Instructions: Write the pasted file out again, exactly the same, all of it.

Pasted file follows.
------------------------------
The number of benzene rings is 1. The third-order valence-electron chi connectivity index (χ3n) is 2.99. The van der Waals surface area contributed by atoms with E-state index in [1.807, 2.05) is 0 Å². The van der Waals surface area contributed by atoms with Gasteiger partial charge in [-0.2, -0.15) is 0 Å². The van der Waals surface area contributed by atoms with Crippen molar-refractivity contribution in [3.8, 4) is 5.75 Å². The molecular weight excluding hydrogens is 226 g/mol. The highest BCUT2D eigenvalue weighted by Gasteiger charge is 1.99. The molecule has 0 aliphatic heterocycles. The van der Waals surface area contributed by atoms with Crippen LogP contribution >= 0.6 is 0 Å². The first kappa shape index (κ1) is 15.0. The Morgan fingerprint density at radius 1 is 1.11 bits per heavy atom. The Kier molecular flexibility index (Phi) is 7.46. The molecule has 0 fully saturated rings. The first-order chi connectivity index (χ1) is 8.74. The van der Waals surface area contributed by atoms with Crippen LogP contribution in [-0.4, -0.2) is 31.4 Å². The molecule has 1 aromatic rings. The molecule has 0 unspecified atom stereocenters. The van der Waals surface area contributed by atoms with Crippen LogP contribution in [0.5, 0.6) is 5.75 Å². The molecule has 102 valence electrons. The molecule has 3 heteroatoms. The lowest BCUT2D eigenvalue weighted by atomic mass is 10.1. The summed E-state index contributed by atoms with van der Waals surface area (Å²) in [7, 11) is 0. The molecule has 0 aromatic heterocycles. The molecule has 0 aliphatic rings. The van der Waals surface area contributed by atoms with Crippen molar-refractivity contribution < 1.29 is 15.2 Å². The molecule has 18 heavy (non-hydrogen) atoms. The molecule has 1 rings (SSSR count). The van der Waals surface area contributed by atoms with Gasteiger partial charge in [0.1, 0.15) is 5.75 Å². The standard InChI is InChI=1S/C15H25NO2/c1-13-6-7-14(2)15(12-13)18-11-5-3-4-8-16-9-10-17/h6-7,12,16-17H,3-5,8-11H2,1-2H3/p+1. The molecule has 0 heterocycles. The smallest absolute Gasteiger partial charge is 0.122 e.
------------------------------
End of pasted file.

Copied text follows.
The number of benzene rings is 1. The third-order valence-electron chi connectivity index (χ3n) is 2.99. The van der Waals surface area contributed by atoms with E-state index in [1.807, 2.05) is 0 Å². The van der Waals surface area contributed by atoms with Gasteiger partial charge in [-0.2, -0.15) is 0 Å². The van der Waals surface area contributed by atoms with Crippen molar-refractivity contribution in [3.8, 4) is 5.75 Å². The molecular weight excluding hydrogens is 226 g/mol. The highest BCUT2D eigenvalue weighted by Gasteiger charge is 1.99. The molecule has 0 aliphatic heterocycles. The van der Waals surface area contributed by atoms with Crippen LogP contribution >= 0.6 is 0 Å². The first kappa shape index (κ1) is 15.0. The Morgan fingerprint density at radius 1 is 1.11 bits per heavy atom. The Kier molecular flexibility index (Phi) is 7.46. The molecule has 0 fully saturated rings. The first-order chi connectivity index (χ1) is 8.74. The van der Waals surface area contributed by atoms with Crippen LogP contribution in [-0.4, -0.2) is 31.4 Å². The molecule has 1 aromatic rings. The molecule has 0 unspecified atom stereocenters. The van der Waals surface area contributed by atoms with Crippen LogP contribution in [0.5, 0.6) is 5.75 Å². The molecule has 102 valence electrons. The molecule has 3 heteroatoms. The lowest BCUT2D eigenvalue weighted by atomic mass is 10.1. The summed E-state index contributed by atoms with van der Waals surface area (Å²) in [7, 11) is 0. The molecule has 0 aromatic heterocycles. The molecule has 0 aliphatic rings. The van der Waals surface area contributed by atoms with Crippen molar-refractivity contribution < 1.29 is 15.2 Å². The molecule has 18 heavy (non-hydrogen) atoms. The molecule has 1 rings (SSSR count). The van der Waals surface area contributed by atoms with Gasteiger partial charge in [0.1, 0.15) is 5.75 Å². The standard InChI is InChI=1S/C15H25NO2/c1-13-6-7-14(2)15(12-13)18-11-5-3-4-8-16-9-10-17/h6-7,12,16-17H,3-5,8-11H2,1-2H3/p+1. The molecule has 0 heterocycles. The smallest absolute Gasteiger partial charge is 0.122 e.